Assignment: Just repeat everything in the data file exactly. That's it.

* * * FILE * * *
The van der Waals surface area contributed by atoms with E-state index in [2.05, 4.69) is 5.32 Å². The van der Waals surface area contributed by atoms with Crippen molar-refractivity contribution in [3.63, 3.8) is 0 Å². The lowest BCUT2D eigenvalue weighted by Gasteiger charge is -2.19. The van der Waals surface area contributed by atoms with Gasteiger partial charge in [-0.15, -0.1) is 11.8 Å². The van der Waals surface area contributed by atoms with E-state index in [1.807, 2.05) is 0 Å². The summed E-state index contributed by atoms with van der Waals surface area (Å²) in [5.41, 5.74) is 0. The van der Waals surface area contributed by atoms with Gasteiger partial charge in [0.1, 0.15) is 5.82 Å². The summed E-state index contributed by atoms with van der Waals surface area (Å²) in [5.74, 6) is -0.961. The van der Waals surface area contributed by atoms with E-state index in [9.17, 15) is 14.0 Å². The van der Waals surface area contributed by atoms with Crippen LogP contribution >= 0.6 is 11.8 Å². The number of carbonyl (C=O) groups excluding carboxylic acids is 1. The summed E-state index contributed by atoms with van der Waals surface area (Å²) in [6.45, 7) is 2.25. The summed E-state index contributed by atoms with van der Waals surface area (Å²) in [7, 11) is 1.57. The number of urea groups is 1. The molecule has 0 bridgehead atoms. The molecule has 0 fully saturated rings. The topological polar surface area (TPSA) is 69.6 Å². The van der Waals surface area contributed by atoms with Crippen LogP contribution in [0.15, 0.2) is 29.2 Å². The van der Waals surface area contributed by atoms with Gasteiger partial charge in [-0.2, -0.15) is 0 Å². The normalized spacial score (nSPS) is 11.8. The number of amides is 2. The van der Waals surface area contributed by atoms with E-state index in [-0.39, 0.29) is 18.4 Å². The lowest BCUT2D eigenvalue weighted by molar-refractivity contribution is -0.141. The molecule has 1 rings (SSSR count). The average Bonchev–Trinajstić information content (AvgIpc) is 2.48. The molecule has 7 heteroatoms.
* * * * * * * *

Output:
The van der Waals surface area contributed by atoms with E-state index in [2.05, 4.69) is 5.32 Å². The van der Waals surface area contributed by atoms with Crippen molar-refractivity contribution in [3.63, 3.8) is 0 Å². The lowest BCUT2D eigenvalue weighted by Gasteiger charge is -2.19. The van der Waals surface area contributed by atoms with Gasteiger partial charge in [-0.15, -0.1) is 11.8 Å². The van der Waals surface area contributed by atoms with E-state index in [1.807, 2.05) is 0 Å². The summed E-state index contributed by atoms with van der Waals surface area (Å²) in [5.41, 5.74) is 0. The van der Waals surface area contributed by atoms with Gasteiger partial charge in [0.1, 0.15) is 5.82 Å². The summed E-state index contributed by atoms with van der Waals surface area (Å²) in [5.74, 6) is -0.961. The van der Waals surface area contributed by atoms with E-state index in [9.17, 15) is 14.0 Å². The van der Waals surface area contributed by atoms with Crippen LogP contribution >= 0.6 is 11.8 Å². The number of carbonyl (C=O) groups excluding carboxylic acids is 1. The summed E-state index contributed by atoms with van der Waals surface area (Å²) in [6.45, 7) is 2.25. The summed E-state index contributed by atoms with van der Waals surface area (Å²) in [7, 11) is 1.57. The number of urea groups is 1. The molecule has 0 bridgehead atoms. The molecule has 0 fully saturated rings. The topological polar surface area (TPSA) is 69.6 Å². The van der Waals surface area contributed by atoms with Crippen LogP contribution in [0.15, 0.2) is 29.2 Å². The van der Waals surface area contributed by atoms with Gasteiger partial charge in [-0.2, -0.15) is 0 Å². The normalized spacial score (nSPS) is 11.8. The number of amides is 2. The van der Waals surface area contributed by atoms with E-state index in [-0.39, 0.29) is 18.4 Å². The lowest BCUT2D eigenvalue weighted by molar-refractivity contribution is -0.141. The molecule has 1 rings (SSSR count). The average Bonchev–Trinajstić information content (AvgIpc) is 2.48. The molecule has 7 heteroatoms.